Lovely Gemstone Luster - GemSelect Newsletter
Gemstone luster is perhaps one of the most underrated optical properties when it comes to the appearance of gemstones. It's one of the many terms you'll come across when reading or discussing gems with friends or colleagues. It may not sound so important, but this visible shine (or lack of) can often affect the value of a gemstone just as brilliance and fire can.
Luster is a term that's used to describe how gemstones look or appear, but what exactly is the difference between luster and all the other terms used to describe the appearance of gemstones? Luster refers to the way light reflects from the surface of a gemstone. It's essentially the opposite of brilliance, which is the way light reflects from the interior of a stone.
Pearls, cabochons, and opaque gemstones are usually graded by luster, whereas faceted gems are typically graded by their brilliance. However, even faceted stones can lack the shiny luster and appearance without a good polishing. This is why it's important that every gemstone is given an excellent polish in order to get the most value out of them. A poorly polished gem will simply lack the lustrous look as one that has been given an expert polishing.
When it comes to minerals, there are only two main types of luster: metallic and non-metallic. Unfortunately, when it comes to gemstones, it's not that simple. From bright to dull, gemstone luster terms include: metallic (pyrite and hematite), submetallic (sphene and melanite), adamantine, subadamantine, vitreous, changeable, pearly, silky, resinous, greasy, waxy, and dull.
Adamantine luster is typically the most prized luster since it's associated with the high luster of diamond. There are only a handful of gemstones known to exhibit such a high level of luster; examples include zircon, demantoid garnet, and sphene.
Indeed, these gemstones do exhibit an incredible and attractive shine, but there are many gemstones with non-adamantine luster that are just as stunning and often more valuable. For example, the luxurious luster of pearls is beyond compare, as is the greasy luster seen in many varieties of jade.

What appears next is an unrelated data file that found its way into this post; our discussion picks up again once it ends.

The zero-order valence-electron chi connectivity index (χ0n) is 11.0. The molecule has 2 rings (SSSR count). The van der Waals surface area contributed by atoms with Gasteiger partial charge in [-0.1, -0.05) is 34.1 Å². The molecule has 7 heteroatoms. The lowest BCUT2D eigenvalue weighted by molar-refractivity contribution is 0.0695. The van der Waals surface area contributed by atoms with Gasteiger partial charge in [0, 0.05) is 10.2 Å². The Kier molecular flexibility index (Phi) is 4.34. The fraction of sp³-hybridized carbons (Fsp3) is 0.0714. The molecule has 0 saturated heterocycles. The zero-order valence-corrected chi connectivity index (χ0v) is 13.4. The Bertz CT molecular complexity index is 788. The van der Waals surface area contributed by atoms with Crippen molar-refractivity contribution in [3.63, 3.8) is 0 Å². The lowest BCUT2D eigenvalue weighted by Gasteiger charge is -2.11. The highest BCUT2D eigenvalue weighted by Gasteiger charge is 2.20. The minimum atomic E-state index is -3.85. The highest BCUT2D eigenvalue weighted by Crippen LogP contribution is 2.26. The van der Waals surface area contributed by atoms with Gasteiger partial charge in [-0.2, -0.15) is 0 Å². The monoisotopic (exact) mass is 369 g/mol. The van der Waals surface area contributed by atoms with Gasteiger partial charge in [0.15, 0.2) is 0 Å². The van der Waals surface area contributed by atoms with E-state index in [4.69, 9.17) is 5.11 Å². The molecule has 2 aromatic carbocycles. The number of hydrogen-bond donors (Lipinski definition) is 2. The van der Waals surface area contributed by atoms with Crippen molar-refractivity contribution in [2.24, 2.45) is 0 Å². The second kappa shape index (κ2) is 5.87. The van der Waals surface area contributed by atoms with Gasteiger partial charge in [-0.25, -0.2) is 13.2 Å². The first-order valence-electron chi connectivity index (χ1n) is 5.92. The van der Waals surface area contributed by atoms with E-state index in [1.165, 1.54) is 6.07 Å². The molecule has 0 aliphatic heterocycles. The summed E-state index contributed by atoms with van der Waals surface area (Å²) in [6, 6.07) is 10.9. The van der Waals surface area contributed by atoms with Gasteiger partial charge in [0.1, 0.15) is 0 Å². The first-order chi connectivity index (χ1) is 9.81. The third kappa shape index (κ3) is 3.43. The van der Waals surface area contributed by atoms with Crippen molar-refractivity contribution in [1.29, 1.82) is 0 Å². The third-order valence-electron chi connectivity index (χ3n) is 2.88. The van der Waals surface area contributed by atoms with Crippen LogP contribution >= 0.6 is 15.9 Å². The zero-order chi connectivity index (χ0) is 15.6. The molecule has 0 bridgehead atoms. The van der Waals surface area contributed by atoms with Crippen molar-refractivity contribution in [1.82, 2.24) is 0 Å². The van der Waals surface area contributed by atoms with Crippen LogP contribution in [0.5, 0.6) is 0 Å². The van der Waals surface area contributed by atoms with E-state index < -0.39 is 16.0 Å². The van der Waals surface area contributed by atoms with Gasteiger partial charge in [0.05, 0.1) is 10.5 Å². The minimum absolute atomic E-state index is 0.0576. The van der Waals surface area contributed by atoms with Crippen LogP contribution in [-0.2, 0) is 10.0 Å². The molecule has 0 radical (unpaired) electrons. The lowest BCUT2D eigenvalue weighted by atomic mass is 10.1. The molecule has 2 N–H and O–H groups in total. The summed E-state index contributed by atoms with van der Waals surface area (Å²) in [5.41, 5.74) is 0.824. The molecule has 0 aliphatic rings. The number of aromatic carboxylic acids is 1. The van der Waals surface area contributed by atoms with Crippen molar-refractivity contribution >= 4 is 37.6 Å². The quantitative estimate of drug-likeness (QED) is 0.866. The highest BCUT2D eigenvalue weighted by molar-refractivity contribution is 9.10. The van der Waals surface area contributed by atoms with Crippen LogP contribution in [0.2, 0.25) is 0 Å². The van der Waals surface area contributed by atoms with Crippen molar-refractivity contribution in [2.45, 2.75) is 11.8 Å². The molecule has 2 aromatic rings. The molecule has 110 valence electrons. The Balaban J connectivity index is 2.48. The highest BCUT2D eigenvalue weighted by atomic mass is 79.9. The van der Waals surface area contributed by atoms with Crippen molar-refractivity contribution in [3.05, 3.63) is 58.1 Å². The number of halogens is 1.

Despite the negative connotations with glass, when it comes to luster, glass is more than acceptable. Vitreous luster is described as being glassy or glass-like. Many of the world's most highly-valued gemstones exhibit a vitreous luster, including ruby, sapphire, and emerald. Other gems with vitreous luster happen to be some of the most popular gemstones, such as topaz, beryl, and spinel.
One of the most intriguing forms of luster is a changeable luster. Changeable luster is an altering luster that can be seen in many different types of phenomenal gemstones, including moonstone, cat's eye, ammolite, labradorite, and spectrolite. These phenomenal gems exhibit a different 'changeable' luster depending on how or where they're viewed.
For example, ammolite and labradorite alter luster as they are rotated and tilted back and forth or side to side. Under focused light, cat's eyes and star gemstones display asterisms that appear to glide across the stone as they're turned and tilted, similar to the way light reflects off a string of gleaming silk.
Pearly and silky gemstone luster are quite attractive, perhaps even more so that many vitreous or adamantine gemstones. Gemstones which fall under these luster grades are usually cabochons, although fine materials are sometimes faceted.
Gemstones with pearly luster include those which exhibit iridescence. Some examples include the shimmer seen in fine charoite or rough moonstone, as well as mother of pearl and abalone. Silky luster is often confused with pearly luster, but gems with a silky luster display various forms of simple chatoyancy rather than iridescence. Silky gemstones include tiger's eye and other types of fibrous gems, such as hawks eye, pietersite, malachite, and ulexite.